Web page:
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Nosocomial Transmission of Imipenem-Resistant Pseudomonas Aeruginosa Following Bronchoscopy Associated With Improper Connection to the STERIS SYSTEM 1 Processor

  • Mircea Sorin (a1), Sorana Segal-Maurer (a1), Noriel Mariano (a2), Carl Urban (a2), Anna Combest (a3) and James J. Rahal (a1)...



To assess nosocomial transmission of imipenem-resistant Pseudomonas aeruginosa (IRPA) following bronchoscopy during August through October 1998.


Traditional and molecular epidemiological investigation of a case series.


University-affiliated community hospital.


18 patients with IRPA bronchial-wash isolates.


We reviewed clinical data, performed environmental cultures and molecular analysis of all IRPA isolates, and observed disinfection of bronchoscopes.


Of 18 patients who had IRPA isolated from bronchoscopic or postbronchoscopic specimens, 13 underwent bronchoscopy for possible malignancy or undiagnosed pulmonary infiltrates. Following bronchoscopy, 3 patients continued to have IRPA isolated from sputum and demonstrated clinical evidence of infection requiring specific antimicrobial therapy. The remaining 15 patients had no further IRPA isolated and remained clinically well 3 months following bronchoscopy. Pulsed-field gel electrophoresis revealed that all strains except one were >95% related. STERIS SYSTEM 1 had been implemented in July 1998 as an automatic endoscope reprocessor (AER) for all endoscopes and bronchoscopes. Inspection of bronchoscope sterilization cycles revealed incorrect connectors joining the bronchoscope suction channel to the STERIS SYSTEM 1 processor, obstructing peracetic acid flow through the bronchoscope lumen. No malfunction warning was received, and spore strips remained negative.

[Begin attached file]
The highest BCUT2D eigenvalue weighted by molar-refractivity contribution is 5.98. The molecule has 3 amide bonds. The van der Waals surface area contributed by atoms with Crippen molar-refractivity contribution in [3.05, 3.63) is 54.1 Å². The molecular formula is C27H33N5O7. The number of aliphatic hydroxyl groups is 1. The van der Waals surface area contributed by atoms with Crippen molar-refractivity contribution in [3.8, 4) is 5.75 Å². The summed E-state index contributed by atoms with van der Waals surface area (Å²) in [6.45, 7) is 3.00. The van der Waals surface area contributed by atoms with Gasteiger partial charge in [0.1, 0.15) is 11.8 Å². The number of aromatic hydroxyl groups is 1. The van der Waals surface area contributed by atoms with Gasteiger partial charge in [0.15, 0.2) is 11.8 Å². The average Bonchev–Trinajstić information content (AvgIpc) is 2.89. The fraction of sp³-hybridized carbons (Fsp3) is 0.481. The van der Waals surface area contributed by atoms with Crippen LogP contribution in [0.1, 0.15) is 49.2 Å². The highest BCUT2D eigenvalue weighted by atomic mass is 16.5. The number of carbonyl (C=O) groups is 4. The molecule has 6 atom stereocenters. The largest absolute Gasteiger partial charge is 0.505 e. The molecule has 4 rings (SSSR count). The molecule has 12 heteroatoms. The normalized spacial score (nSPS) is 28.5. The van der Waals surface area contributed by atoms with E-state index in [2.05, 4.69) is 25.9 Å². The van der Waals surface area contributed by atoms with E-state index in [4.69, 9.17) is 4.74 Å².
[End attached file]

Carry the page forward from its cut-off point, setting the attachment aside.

The similarity of diverse connectors and limited training by the manufacturer regarding AER for bronchoscopes were the two factors responsible for the outbreak. Appropriate connections were implemented, and there was no further bronchoscope contamination. We suggest active surveillance of all bronchoscopy specimen cultures, standardization of connectors of various scopes and automated processors, and systematic education of staff by manufacturers with periodic on-site observation.


Corresponding author

The New York Hospital Medical Center of Queens, Division of Infectious Diseases, 56-45 Main St, Flushing, NY 11355


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